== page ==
Vibrio cholerae 01 biovar eltor str. N16961 VC
Wigglesworthia glossinidia WG
Wolbachia endosymbiont of Drosophila melanogaster WE
Xanthomonas axonopodis pv. citri str. N16961 XA
Xylella fastidiosa 9a5c XF
Yersinia pestis CO92 YP

Table 2: Parameters contained in the database RNA-SURIBA

Column in database Name of variable Data type Description
1 geneName string Gene name according to genome annotation.
2 geneStart int Gene start according to genome annotation.
3 geneEnd int Gene end according to genome annotation.
4 geneProduct string Gene product according to genome annotation.
5 ene rgy double Free energy of RNA secondary structure prediction with mfold.
6 folding int Numbers indicate suboptimal RNA structure predictions (1: prediction with lowest Δ G, 2 and 3: second and third best predictions).
7 ggagg boolean Is the sequence “ggagg” (ideal Shine-Dalgarno) contained in the last 30 nucleotides upstream of the 3’-end?
8 plus boolean True, if sequence corresponds to the plus-strand.
9 aContent float Content of adenin in the sequence (%).
10 cContent float Content of cytosine in the sequence (%).
11 gContent float Content of guanine in the sequence (%).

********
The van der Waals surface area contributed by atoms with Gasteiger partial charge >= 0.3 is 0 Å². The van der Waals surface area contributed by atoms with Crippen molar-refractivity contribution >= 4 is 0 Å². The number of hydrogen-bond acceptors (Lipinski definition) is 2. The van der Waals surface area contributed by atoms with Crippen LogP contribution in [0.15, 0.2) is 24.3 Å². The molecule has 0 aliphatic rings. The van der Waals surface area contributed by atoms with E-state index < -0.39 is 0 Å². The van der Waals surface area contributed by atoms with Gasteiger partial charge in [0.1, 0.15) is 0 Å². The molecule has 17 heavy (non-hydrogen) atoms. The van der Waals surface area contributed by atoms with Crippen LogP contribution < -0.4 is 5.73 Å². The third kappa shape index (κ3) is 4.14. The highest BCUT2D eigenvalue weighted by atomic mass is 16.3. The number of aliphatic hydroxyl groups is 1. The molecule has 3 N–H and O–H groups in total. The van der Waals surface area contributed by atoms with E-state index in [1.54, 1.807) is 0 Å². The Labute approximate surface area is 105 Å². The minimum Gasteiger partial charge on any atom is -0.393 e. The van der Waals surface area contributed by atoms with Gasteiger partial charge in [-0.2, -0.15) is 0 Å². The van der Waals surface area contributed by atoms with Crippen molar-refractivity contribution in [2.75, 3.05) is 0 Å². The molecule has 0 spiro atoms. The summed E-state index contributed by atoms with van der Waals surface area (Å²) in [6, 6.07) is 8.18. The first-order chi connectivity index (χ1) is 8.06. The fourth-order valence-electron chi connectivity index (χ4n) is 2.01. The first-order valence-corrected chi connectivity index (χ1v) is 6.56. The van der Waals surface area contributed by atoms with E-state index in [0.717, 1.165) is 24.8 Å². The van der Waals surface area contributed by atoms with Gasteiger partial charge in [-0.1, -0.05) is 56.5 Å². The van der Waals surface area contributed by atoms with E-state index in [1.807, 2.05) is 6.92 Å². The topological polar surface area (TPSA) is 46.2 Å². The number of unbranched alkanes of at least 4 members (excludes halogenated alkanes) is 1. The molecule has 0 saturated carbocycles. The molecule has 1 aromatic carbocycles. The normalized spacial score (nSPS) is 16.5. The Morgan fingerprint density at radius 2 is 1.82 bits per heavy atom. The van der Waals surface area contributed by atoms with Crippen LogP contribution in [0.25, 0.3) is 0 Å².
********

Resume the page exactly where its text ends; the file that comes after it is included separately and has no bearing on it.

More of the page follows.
12 uContent float Content of uracil in the sequence (%).
13 endLoopNumber int Number of end-loops in the structure.
14 endLoop4Number int Number of tetra-loops in the structure.
15 endLoop5Number int Number of penta-loops in the structure.
16 bulgeNumber int Number of bulges in the structure.
17 internalLoopNumber int Number of internal loops in the structure.
18 joinNumber int Number of joins in the structure.
19 componentNumber int Number of substructures in the structure.
20 basePairNumber int Number of base-pairs in the structure.
21 endLoopSize float Average size of end-loops.
22 internalLoopSize float Average size of internal loops.
23 bulgeSize float Average size of bulges.
24 endLoopBases float Number of nucleotides in end-loops (%).
25 internalLoopBases float Number of nucleotides in internal loops (%).
26 bulgeBases float Number of nucleotides in bulges (%).
27 stackBases float Number of nucleotides in stacks (%).
28 joinBases float Number of nucleotides in joins (%).
29 externalBases float Number of external nucleotides at the 3'- and 5'-end plus intern external nucleotides (%).
30 internExternalNumber int Number of unpaired nucleotides on the baseline (not in loops or joins and not at the 3'- and 5'-end).
31 external5Number int Number of external nucleotides at the 5'-end.
32 external3Number int Number of external nucleotides at the 3'-end.
33 loopDegree float Average loop-degree (How many stacks originate from one loop?).
34 seq string 110 nucleotides of genes (AUG +4 nucleotides of the coding region and 103 nucleotides upstream of AUG).
35 struct string Structure prediction in dot-bracked annotation.
36 connectStruct string Structure prediction in graph-annotation, corresponding to ct-file from mfold output.